Smoking Out an Association Between Mental Health Problems, E-Cigarette and Combustible
Cigarette Initiation and Use
LewisFirst, MD, MS, Editor in Chief, Pediatrics
Prior studies have demonstrated an association between teens with mental health problems
and their initiating combustible tobacco cigarette usage, what about electronic cigarettes?
Riehm et al. (10.1542/peds.2018-2935) share their findings addressing this question in an early release study. The authors
used data obtained from teens enrolled in the Population Assessment of Tobacco and
Health Study, a nationally representative longitudinal study that sampled 7,702 adolescents
ages 12-17 between 2013 and 2015. They followed the teens from a baseline of no use
of tobacco products and then looked at their smoking habits (combustible, e-cigarette,
or dual use) one year later. The results showed that the presence of mental health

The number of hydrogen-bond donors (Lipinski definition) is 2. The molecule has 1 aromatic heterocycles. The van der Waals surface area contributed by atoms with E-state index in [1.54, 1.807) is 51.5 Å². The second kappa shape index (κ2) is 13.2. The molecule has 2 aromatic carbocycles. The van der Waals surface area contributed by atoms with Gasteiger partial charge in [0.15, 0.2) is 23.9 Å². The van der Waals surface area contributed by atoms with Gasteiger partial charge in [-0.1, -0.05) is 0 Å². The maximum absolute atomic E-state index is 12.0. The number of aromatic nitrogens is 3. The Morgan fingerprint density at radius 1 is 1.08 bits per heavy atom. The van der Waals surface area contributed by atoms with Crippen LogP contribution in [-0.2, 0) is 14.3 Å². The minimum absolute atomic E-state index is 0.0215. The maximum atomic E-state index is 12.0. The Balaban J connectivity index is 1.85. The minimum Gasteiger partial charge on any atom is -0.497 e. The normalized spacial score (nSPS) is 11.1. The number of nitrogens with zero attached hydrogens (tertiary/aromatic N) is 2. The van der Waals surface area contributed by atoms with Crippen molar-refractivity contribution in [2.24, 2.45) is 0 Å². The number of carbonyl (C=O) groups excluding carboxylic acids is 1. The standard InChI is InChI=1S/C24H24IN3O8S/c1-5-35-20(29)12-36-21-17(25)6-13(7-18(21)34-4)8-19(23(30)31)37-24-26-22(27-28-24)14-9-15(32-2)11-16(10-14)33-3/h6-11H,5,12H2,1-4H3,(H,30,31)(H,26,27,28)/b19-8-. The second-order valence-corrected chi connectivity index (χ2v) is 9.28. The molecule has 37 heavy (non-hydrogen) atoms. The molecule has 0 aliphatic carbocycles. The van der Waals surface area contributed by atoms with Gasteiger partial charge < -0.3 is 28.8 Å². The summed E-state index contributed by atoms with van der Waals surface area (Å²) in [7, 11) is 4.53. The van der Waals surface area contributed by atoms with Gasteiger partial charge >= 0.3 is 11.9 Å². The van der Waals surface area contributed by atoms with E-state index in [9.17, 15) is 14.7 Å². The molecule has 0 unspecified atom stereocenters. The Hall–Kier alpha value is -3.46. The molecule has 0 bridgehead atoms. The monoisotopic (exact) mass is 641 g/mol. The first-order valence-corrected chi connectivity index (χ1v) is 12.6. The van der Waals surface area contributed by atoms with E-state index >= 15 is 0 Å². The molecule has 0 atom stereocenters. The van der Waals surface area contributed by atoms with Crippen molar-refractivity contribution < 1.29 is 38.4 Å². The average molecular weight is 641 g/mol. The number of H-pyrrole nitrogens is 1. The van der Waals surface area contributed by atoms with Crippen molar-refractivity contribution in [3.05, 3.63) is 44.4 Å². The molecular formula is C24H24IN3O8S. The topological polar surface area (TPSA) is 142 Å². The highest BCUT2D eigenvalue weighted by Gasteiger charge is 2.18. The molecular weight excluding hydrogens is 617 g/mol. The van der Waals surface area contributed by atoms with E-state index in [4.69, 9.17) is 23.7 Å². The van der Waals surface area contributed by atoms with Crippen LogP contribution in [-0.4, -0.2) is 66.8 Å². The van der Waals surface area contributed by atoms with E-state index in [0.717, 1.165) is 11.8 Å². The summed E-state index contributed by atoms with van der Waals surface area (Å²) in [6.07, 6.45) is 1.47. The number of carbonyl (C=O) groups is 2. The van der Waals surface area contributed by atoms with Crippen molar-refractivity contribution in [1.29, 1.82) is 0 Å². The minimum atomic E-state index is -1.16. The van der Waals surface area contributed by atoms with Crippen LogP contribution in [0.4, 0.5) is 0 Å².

issues was associated with increased use of smoking products in the teens surveyed.
Just what specific mental health issues (e.g. internalizing or externalizing problems)
and what smoking products are most associated with these issues awaits your perusal
of this interesting study. While causality cannot be proven, addressing adolescent
mental health issues may be a way to reduce the incidence of combustible or e-cigarette
smoking, which may be an additional unexpected benefit in our quest to treat or better
yet prevent mental illness in our teens and young adult patients.